**Line Resistance **
It is very well known that the dc resistance of a wire is given by
** Ω** |
(1.1) |
where *ρ* is the resistivity of the wire in **Ω** - m, l is the length in meter and *A *is the cross sectional area in m^{2} . Unfortunately however the resistance of an overhead conductor is not the same as that given by the above expression. When alternating current flows through a conductor, the current density is not uniform over the entire cross section but is somewhat higher at the surface. This is called the **skin effect** and this makes the ac resistance a little more than the dc resistance. Moreover in a stranded conductor, the length of each strand is more that the length of the composite conductor. This also increases the value of the resistance from that calculated in (1.1).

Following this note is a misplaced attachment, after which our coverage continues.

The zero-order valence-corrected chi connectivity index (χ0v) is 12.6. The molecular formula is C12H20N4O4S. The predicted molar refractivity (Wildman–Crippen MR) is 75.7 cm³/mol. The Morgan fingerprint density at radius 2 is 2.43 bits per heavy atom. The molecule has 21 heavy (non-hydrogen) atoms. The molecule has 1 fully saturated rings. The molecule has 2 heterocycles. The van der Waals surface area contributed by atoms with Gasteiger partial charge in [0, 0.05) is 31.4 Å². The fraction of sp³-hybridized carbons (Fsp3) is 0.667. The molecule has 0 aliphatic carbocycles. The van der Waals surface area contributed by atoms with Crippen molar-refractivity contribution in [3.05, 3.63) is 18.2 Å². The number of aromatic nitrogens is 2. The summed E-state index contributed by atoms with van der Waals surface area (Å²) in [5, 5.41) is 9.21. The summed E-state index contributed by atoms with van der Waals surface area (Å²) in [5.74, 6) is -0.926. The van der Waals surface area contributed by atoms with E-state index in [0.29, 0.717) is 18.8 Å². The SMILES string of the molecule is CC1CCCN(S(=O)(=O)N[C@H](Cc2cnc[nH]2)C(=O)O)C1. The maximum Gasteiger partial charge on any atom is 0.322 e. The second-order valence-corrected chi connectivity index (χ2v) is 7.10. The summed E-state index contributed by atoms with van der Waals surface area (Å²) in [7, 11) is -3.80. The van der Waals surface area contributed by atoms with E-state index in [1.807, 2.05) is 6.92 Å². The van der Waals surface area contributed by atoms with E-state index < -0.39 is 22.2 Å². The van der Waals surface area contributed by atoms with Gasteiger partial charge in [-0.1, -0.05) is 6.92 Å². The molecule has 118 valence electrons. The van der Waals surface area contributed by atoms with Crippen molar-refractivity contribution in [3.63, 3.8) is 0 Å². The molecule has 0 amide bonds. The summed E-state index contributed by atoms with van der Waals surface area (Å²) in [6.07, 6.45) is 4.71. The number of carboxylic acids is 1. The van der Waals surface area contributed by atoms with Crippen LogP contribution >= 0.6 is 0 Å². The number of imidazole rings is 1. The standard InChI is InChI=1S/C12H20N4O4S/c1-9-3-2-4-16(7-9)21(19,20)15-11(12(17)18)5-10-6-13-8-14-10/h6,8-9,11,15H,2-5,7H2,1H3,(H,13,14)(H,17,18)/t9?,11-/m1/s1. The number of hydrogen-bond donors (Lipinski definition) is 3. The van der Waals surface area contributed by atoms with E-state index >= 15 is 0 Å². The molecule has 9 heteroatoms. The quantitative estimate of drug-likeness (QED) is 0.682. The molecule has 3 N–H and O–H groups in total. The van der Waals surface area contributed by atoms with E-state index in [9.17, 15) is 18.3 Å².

Finally the temperature also affects the resistivity of conductors. However the temperature rise in metallic conductors is almost linear in the practical range of operation and is given by
where *R*_{1} and *R*_{2} are resistances at temperatures *t*_{1} and *t*_{2} respectively and *T *is a constant that depends on the conductor material and its conductivity. Since the resistance of a conductor cannot be determined accurately, it is best to determine it from the data supplied by the manufacturer |